Yale E360 recently published an excellent article by Rebecca Kessler on how fish and other marine animals are responding to changing conditions in the Gulf of Maine. Particularly good news are reports of black sea bass moving into waters north of Cape Cod.
Marissa McMahan, a doctoral student at Northeastern University in Boston. . . grew up crewing on her father’s lobster boat, but didn’t see her first black sea bass until 2012. . . “It skyrocketed, the amount of fish that they were catching as bycatch. I mean, it went through the roof.”
The article is misleading to claim “Scientists report that the gulf’s waters are warming faster than 99.85 percent of the rest of the world’s oceans.” I suspect that this claim is the result of looking at what scientists are reporting for water temperatures in the Gulf of Maine for the last year or three, looking for a trend, and comparing that snapshot in time to “the rest of the world’s oceans.” However, there are oceanographic reasons for why the Gulf of Maine is infamous for greater than the Atlantic Ocean annual variations in seawater temperatures as fishermen know all too well, structural reasons separate from climate change that is also impacts the region.
The Gulf of Maine is a sea beside the Atlantic Ocean. Despite the surface distance, as the crow flies, between Cape Cod and Nova Scotia, the Gulf of Maine is separated from the Atlantic Ocean by George’s Bank east of Cape Cod and Browns Bank south of Nova Scotia, leaving only 30 miles of deep water entrance (exchange) between Gulf and Ocean. The mighty St. Johns River, the Kennebec, Merrimack and other rivers empty into the Gulf of Maine. Seawater in the Atlantic Ocean is 36 parts per thousand. In the Gulf of Maine seawater is only 34 ppt. This might qualify the Gulf of Maine as an estuary, it’s not open ocean. As we discussed aboard Gannet, it is the shape of the Gulf of Maine like a big wash tub that creates enormous rises and fall of the tides at the northern end and only 6-8 feet on the opposite shore (Boston). The Atlantic Ocean is too big to slosh like that.
It gets even more complicated. Of the 232 commercially valuable fish in American waters two fish stocks are cod. There is the cod of the Gulf of Maine fish stock and the cod of Georges Bank and south of Cape Cod, another fish stock. These are the southern most populations of Atlantic cod. Cold water from the Labrador Current enters the Gulf of Maine through a less than 40 mile wide channel. As a result the cod on Georges Bank are suffering more because the waters there are warmer than in the Gulf. Climate change factors mean there is no hope for a cod fishery of the fish stock on Georges because that place is becoming less habitable for cod.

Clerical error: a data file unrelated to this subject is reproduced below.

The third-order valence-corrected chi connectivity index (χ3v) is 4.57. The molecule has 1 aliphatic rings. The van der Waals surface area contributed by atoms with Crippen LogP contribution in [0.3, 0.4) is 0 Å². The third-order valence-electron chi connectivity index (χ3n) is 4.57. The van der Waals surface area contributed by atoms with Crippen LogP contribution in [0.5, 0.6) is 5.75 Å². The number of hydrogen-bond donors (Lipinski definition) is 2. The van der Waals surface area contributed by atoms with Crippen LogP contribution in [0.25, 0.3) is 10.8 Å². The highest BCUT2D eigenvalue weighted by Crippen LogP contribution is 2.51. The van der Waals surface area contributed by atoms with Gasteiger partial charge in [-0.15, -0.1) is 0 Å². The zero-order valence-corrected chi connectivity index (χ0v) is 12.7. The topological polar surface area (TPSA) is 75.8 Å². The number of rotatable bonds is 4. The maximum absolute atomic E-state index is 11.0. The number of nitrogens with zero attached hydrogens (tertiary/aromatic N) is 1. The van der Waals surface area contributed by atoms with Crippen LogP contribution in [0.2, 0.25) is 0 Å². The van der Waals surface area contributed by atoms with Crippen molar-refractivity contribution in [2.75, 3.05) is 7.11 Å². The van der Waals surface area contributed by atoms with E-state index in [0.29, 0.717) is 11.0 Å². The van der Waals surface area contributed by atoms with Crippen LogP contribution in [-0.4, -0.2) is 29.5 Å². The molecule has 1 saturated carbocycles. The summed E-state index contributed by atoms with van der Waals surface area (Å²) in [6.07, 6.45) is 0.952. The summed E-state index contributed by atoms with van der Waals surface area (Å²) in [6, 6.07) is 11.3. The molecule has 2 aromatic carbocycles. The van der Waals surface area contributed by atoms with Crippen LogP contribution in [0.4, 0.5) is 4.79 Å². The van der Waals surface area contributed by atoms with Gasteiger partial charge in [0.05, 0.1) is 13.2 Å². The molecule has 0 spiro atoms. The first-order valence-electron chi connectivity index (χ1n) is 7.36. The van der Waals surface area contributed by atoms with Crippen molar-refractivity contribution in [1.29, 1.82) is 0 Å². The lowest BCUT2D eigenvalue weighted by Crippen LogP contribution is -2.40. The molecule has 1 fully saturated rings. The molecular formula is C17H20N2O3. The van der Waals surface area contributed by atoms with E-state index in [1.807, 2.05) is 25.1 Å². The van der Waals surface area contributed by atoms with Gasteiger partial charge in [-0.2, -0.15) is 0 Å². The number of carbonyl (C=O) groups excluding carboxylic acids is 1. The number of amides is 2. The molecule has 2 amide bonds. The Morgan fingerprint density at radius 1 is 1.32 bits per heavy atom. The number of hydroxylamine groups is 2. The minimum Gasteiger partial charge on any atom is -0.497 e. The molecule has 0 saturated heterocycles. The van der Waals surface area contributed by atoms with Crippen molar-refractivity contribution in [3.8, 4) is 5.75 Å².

Apparently the annual influx of cold Labrador Current water into the Gulf of Maine is fickle. It is very difficult to observe because the saltier cold ocean water flows in beneath the warmer fresher outgoing water. Scientists refer to this changing phenomenon as “barn door open,” “barn door closed” and “barn door ajar.” The recent year when lobsters molted 2-3 weeks early was a “barn door closed” year. There was little cooling in the Gulf of Maine by the Labrador Current. Scientists have yet to find a pattern in the annual sequencing of barn door open, closed or ajar. It is as chaotic as mapping the cooling rates of liquid coffee portions within a cup. You know the surface will cool first but how that cooler water sinks into and exchanges heat with the rest of the fluids is random.
The Yale E360 article correctly explains parts of how the Gulf of Maine ecosystem is reorganizing itself. Marine life must do so every year due to changing temperature regimes caused by amounts of Labrador Current water entering the gulf. For cod and other groundfish scientists have observed changes in how much breeding occurs at identified sites coincidental with the three states of Labrador Current input (barn door openings). Years when the cold water does not enter the Gulf of Maine there is significantly less reproduction of ground fish and years when “barn door is open” significantly more breeding success and more fish of that year class. In the Gulf of Maine, cod reproductive success is more tied to water temperature, than it is effected by the fishermen’s size of catch. This further complicates the work of the fishery management council.
From the cod’s perspective Georges Bank is warming faster than is the Gulf of Maine because Georges Bank is never cooled by the Labrador Current and it is located further south. Even with no fishing, expect to see the fish stock of cod on Georges Bank decline faster than the fish stock of cod in the Gulf of Maine. For the latter cod stock it is likely that one year soon the Labrador Current barn door will open giving this long-lived fish cool water and a good reproductive year.